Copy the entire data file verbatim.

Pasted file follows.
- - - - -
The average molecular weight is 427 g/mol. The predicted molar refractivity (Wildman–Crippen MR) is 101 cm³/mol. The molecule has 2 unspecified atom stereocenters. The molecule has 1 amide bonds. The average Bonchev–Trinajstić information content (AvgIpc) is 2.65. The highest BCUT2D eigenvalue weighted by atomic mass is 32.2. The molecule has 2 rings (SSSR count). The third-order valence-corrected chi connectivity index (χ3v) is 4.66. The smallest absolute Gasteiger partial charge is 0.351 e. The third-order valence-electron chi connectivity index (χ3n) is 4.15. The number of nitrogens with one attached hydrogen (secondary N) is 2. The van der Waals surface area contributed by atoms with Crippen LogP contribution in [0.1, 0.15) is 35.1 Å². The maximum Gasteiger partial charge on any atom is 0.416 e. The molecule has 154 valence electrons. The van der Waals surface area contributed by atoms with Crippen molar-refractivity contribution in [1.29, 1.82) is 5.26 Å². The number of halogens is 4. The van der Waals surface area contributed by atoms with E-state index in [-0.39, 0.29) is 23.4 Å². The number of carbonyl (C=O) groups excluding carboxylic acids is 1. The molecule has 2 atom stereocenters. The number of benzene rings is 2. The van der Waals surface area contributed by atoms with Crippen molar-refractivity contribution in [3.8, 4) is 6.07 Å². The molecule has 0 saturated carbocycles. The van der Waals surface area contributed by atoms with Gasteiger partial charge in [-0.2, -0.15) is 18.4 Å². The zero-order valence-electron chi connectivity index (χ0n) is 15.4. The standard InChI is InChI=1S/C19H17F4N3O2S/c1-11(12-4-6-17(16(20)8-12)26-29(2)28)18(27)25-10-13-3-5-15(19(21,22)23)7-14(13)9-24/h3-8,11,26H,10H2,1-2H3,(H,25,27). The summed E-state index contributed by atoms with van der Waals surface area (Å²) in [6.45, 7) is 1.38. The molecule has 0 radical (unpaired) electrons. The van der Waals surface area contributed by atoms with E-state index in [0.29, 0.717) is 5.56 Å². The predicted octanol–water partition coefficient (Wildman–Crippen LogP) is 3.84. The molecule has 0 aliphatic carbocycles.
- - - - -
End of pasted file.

The average molecular weight is 427 g/mol. The predicted molar refractivity (Wildman–Crippen MR) is 101 cm³/mol. The molecule has 2 unspecified atom stereocenters. The molecule has 1 amide bonds. The average Bonchev–Trinajstić information content (AvgIpc) is 2.65. The highest BCUT2D eigenvalue weighted by atomic mass is 32.2. The molecule has 2 rings (SSSR count). The third-order valence-corrected chi connectivity index (χ3v) is 4.66. The smallest absolute Gasteiger partial charge is 0.351 e. The third-order valence-electron chi connectivity index (χ3n) is 4.15. The number of nitrogens with one attached hydrogen (secondary N) is 2. The van der Waals surface area contributed by atoms with Crippen LogP contribution in [0.1, 0.15) is 35.1 Å². The maximum Gasteiger partial charge on any atom is 0.416 e. The molecule has 154 valence electrons. The van der Waals surface area contributed by atoms with Crippen molar-refractivity contribution in [1.29, 1.82) is 5.26 Å². The number of halogens is 4. The van der Waals surface area contributed by atoms with E-state index in [-0.39, 0.29) is 23.4 Å². The number of carbonyl (C=O) groups excluding carboxylic acids is 1. The molecule has 2 atom stereocenters. The number of benzene rings is 2. The van der Waals surface area contributed by atoms with Crippen molar-refractivity contribution in [3.8, 4) is 6.07 Å². The molecule has 0 saturated carbocycles. The van der Waals surface area contributed by atoms with Gasteiger partial charge in [-0.2, -0.15) is 18.4 Å². The zero-order valence-electron chi connectivity index (χ0n) is 15.4. The standard InChI is InChI=1S/C19H17F4N3O2S/c1-11(12-4-6-17(16(20)8-12)26-29(2)28)18(27)25-10-13-3-5-15(19(21,22)23)7-14(13)9-24/h3-8,11,26H,10H2,1-2H3,(H,25,27). The summed E-state index contributed by atoms with van der Waals surface area (Å²) in [6.45, 7) is 1.38. The molecule has 0 radical (unpaired) electrons. The van der Waals surface area contributed by atoms with E-state index in [0.29, 0.717) is 5.56 Å². The predicted octanol–water partition coefficient (Wildman–Crippen LogP) is 3.84. The molecule has 0 aliphatic carbocycles.